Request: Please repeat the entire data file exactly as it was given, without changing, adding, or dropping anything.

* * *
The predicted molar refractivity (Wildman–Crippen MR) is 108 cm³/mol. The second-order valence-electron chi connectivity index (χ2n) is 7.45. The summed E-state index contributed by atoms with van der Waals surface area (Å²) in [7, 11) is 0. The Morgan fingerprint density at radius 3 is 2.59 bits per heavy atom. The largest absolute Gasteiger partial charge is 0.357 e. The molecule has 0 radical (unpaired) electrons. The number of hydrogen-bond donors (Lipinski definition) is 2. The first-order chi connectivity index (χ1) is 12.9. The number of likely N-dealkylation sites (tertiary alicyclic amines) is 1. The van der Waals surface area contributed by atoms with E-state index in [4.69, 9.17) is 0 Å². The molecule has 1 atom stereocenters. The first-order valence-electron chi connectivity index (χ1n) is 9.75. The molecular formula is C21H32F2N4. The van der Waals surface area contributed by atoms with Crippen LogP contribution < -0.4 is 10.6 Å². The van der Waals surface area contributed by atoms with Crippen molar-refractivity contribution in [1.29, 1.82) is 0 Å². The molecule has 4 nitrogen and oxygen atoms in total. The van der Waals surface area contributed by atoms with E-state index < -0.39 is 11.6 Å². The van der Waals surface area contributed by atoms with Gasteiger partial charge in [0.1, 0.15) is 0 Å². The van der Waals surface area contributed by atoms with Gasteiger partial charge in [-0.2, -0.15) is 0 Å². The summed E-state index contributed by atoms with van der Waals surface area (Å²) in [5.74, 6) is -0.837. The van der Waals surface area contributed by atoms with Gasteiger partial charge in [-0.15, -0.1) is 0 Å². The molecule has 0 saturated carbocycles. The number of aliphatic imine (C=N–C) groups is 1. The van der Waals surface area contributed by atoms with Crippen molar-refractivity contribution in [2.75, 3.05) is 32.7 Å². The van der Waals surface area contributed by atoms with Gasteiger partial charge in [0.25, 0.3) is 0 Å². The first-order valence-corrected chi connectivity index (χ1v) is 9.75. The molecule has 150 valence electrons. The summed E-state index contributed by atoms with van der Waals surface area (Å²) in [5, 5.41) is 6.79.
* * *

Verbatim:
The predicted molar refractivity (Wildman–Crippen MR) is 108 cm³/mol. The second-order valence-electron chi connectivity index (χ2n) is 7.45. The summed E-state index contributed by atoms with van der Waals surface area (Å²) in [7, 11) is 0. The Morgan fingerprint density at radius 3 is 2.59 bits per heavy atom. The largest absolute Gasteiger partial charge is 0.357 e. The molecule has 0 radical (unpaired) electrons. The number of hydrogen-bond donors (Lipinski definition) is 2. The first-order chi connectivity index (χ1) is 12.9. The number of likely N-dealkylation sites (tertiary alicyclic amines) is 1. The van der Waals surface area contributed by atoms with E-state index in [4.69, 9.17) is 0 Å². The molecule has 1 atom stereocenters. The first-order valence-electron chi connectivity index (χ1n) is 9.75. The molecular formula is C21H32F2N4. The van der Waals surface area contributed by atoms with Crippen LogP contribution < -0.4 is 10.6 Å². The van der Waals surface area contributed by atoms with Crippen molar-refractivity contribution in [1.29, 1.82) is 0 Å². The molecule has 4 nitrogen and oxygen atoms in total. The van der Waals surface area contributed by atoms with E-state index < -0.39 is 11.6 Å². The van der Waals surface area contributed by atoms with Gasteiger partial charge in [0.1, 0.15) is 0 Å². The van der Waals surface area contributed by atoms with Gasteiger partial charge in [-0.2, -0.15) is 0 Å². The summed E-state index contributed by atoms with van der Waals surface area (Å²) in [5.74, 6) is -0.837. The van der Waals surface area contributed by atoms with Gasteiger partial charge in [-0.15, -0.1) is 0 Å². The molecule has 0 saturated carbocycles. The number of aliphatic imine (C=N–C) groups is 1. The van der Waals surface area contributed by atoms with Crippen molar-refractivity contribution in [2.75, 3.05) is 32.7 Å². The van der Waals surface area contributed by atoms with Gasteiger partial charge in [0.25, 0.3) is 0 Å². The first-order valence-corrected chi connectivity index (χ1v) is 9.75. The molecule has 150 valence electrons. The summed E-state index contributed by atoms with van der Waals surface area (Å²) in [5, 5.41) is 6.79.